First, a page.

“The Frozen Dead” (1966)

by A.J. Hakari

"The Frozen Dead" poster


I like how Nazis have become the ultimate movie villain trump card. No matter the lapses in logic or ill-defined motivations encountered, their mere presence explains everything. Why would Nazis want to take over Atlantis with laser-wielding werewolves? Because they’re  Nazis. It’s a funny enough excuse for a while, but eventually, you want flicks like The Frozen Dead — dopey at heart as they may be — to explain what they hope to accomplish. For example, this British-made B-thriller centers on one of humanity’s greatest scourges once more assuming power, a premise that doesn’t distract you from nosing out the flaws in its master plan nearly as much as it should.

Decades after the Third Reich’s downfall, efforts to bring about its resurrection are well underway. Hiding out in the English countryside is Dr. Norberg (Dana Andrews), a party scientist working around the clock on a diabolical project to restore the frozen bodies of various Nazi personnel to life. Unfortunately, he’s had far more failures than successes, as the few soldiers who actually survived their revivals have emerged as nearly brain-dead oafs. If that weren’t enough, Norberg’s niece Jean (Anna Palk) has decided to visit just as his superiors have come to check on his progress. But undeterred, the doc’s assistant (Alan Tilvern) has taken the liberty of killing Jean’s friend Elsa (Kathleen Breck) in order to run experiments on her severed head…which soon gains consciousness and puts together a plan to bring the whole insane bunch to justice.

The Frozen Dead is the confused marriage of a low-rent exploitation movie and a big studio production based on some pulpy bestseller. Its budget and scope are on the same wavelength as They Saved Hitler’s Brain, but its tone is serious enough for it to be obvious that the filmmakers wanted the film to be held in as high of esteem as something like The Boys from Brazil would later be. Neither attitude is that well-promoted, giving us a flick that’s a failure as both trashy fun and a psychological heart-stopper. It’s not that the potential isn’t there, especially in the character of Norberg, whom we’re shown is a loyal Nazi but keeps his affiliation a secret from Jean and doesn’t wish for innocents to die in the name of his experiments. But no moral or ethical conflict is ever really explored, and Norberg himself is sidelined too often to be an impressionable villain or antihero (Andrews’ bored performance doesn’t make him any less passive, either).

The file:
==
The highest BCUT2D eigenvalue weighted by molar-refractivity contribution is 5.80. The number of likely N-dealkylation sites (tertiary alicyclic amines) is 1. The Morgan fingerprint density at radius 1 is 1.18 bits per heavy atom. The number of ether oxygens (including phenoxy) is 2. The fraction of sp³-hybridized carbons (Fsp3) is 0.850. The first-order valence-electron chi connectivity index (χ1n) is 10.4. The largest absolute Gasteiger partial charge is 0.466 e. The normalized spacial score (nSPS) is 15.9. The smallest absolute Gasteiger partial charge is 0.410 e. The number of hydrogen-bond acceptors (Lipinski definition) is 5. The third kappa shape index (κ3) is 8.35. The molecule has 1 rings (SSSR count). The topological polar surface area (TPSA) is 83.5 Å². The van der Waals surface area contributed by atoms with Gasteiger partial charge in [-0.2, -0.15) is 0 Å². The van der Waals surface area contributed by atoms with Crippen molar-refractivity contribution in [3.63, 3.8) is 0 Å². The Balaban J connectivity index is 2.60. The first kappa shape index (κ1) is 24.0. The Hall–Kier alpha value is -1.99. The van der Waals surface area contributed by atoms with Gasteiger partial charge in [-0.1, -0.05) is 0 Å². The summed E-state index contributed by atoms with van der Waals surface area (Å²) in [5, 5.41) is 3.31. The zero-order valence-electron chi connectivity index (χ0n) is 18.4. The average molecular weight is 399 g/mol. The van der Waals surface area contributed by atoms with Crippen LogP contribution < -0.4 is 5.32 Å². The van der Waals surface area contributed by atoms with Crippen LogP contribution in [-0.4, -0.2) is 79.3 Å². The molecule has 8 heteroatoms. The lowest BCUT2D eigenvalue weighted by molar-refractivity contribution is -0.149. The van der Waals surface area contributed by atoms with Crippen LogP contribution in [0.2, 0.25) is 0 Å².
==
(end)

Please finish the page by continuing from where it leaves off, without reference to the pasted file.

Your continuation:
On the less intellectual side of things, The Frozen Dead just plain ain’t scary. The film’s advertising promises no less than SS goons rising from the dead to swarm the globe, yet the most we ever see of the goose-stepping ghouls are a scant few stationary shots. The suspense is mainly focused on the cat-and-mouse game of Norberg covering up his goings-on before Jean finds Goebbels stashed in the freezer next to the Phish Food. It amounts to the same dull turn of events repeating itself over and over, which undermines the effective moments that do turn up (the majority of which involve Breck’s gaunt, disembodied noggin pleading for help). The audience isn’t paralyzed with fear so much as confusion, particularly with how the Nazis even plan to infiltrate modern society upon their defrosting, if any of them don’t end up as shambling madmen in the first place.

The Frozen Dead is neither lurid nor thought-provoking enough to expect much entertainment value. At the very least, it’s never boring, although that such a middling horror flick was inspired by this promising of a gimmick has to be a cinematic crime of some sort. Genre buffs starved for product may want to give The Frozen Dead a whirl, but it’s a mostly forgettable feature that the general public would prefer to not see.